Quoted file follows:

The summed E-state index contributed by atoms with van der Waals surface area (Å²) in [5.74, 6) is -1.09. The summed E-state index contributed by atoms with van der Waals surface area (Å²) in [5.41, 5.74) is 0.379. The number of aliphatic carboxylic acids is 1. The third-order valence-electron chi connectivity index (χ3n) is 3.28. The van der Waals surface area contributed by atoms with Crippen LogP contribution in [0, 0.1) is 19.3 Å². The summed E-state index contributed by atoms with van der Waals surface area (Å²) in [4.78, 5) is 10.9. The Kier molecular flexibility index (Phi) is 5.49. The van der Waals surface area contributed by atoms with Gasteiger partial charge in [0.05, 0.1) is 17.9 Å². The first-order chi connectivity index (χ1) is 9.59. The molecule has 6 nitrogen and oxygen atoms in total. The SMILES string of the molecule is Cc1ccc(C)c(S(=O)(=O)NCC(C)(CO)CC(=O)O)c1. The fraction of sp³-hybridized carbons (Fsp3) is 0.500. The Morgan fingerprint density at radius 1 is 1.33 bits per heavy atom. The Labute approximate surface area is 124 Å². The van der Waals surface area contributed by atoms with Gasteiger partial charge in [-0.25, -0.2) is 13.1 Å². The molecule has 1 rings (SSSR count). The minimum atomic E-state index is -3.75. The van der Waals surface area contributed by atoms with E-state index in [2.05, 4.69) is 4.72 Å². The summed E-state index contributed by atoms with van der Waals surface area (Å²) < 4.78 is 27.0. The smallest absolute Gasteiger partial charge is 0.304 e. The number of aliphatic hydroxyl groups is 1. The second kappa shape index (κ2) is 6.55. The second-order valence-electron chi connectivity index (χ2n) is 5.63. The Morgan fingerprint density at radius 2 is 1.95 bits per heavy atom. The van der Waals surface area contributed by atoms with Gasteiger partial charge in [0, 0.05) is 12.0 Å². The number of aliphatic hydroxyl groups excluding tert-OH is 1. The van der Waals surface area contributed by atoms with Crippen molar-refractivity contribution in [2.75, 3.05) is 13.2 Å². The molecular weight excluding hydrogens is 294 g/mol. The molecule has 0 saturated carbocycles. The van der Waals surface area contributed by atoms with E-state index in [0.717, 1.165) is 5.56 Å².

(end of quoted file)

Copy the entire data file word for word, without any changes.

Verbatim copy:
The summed E-state index contributed by atoms with van der Waals surface area (Å²) in [5.74, 6) is -1.09. The summed E-state index contributed by atoms with van der Waals surface area (Å²) in [5.41, 5.74) is 0.379. The number of aliphatic carboxylic acids is 1. The third-order valence-electron chi connectivity index (χ3n) is 3.28. The van der Waals surface area contributed by atoms with Crippen LogP contribution in [0, 0.1) is 19.3 Å². The summed E-state index contributed by atoms with van der Waals surface area (Å²) in [4.78, 5) is 10.9. The Kier molecular flexibility index (Phi) is 5.49. The van der Waals surface area contributed by atoms with Gasteiger partial charge in [0.05, 0.1) is 17.9 Å². The first-order chi connectivity index (χ1) is 9.59. The molecule has 6 nitrogen and oxygen atoms in total. The SMILES string of the molecule is Cc1ccc(C)c(S(=O)(=O)NCC(C)(CO)CC(=O)O)c1. The fraction of sp³-hybridized carbons (Fsp3) is 0.500. The Morgan fingerprint density at radius 1 is 1.33 bits per heavy atom. The Labute approximate surface area is 124 Å². The van der Waals surface area contributed by atoms with Gasteiger partial charge in [-0.25, -0.2) is 13.1 Å². The molecule has 1 rings (SSSR count). The minimum atomic E-state index is -3.75. The van der Waals surface area contributed by atoms with E-state index in [2.05, 4.69) is 4.72 Å². The summed E-state index contributed by atoms with van der Waals surface area (Å²) < 4.78 is 27.0. The smallest absolute Gasteiger partial charge is 0.304 e. The number of aliphatic hydroxyl groups is 1. The second kappa shape index (κ2) is 6.55. The second-order valence-electron chi connectivity index (χ2n) is 5.63. The Morgan fingerprint density at radius 2 is 1.95 bits per heavy atom. The van der Waals surface area contributed by atoms with Gasteiger partial charge in [0, 0.05) is 12.0 Å². The number of aliphatic hydroxyl groups excluding tert-OH is 1. The van der Waals surface area contributed by atoms with Crippen molar-refractivity contribution in [2.75, 3.05) is 13.2 Å². The molecular weight excluding hydrogens is 294 g/mol. The molecule has 0 saturated carbocycles. The van der Waals surface area contributed by atoms with E-state index in [0.717, 1.165) is 5.56 Å².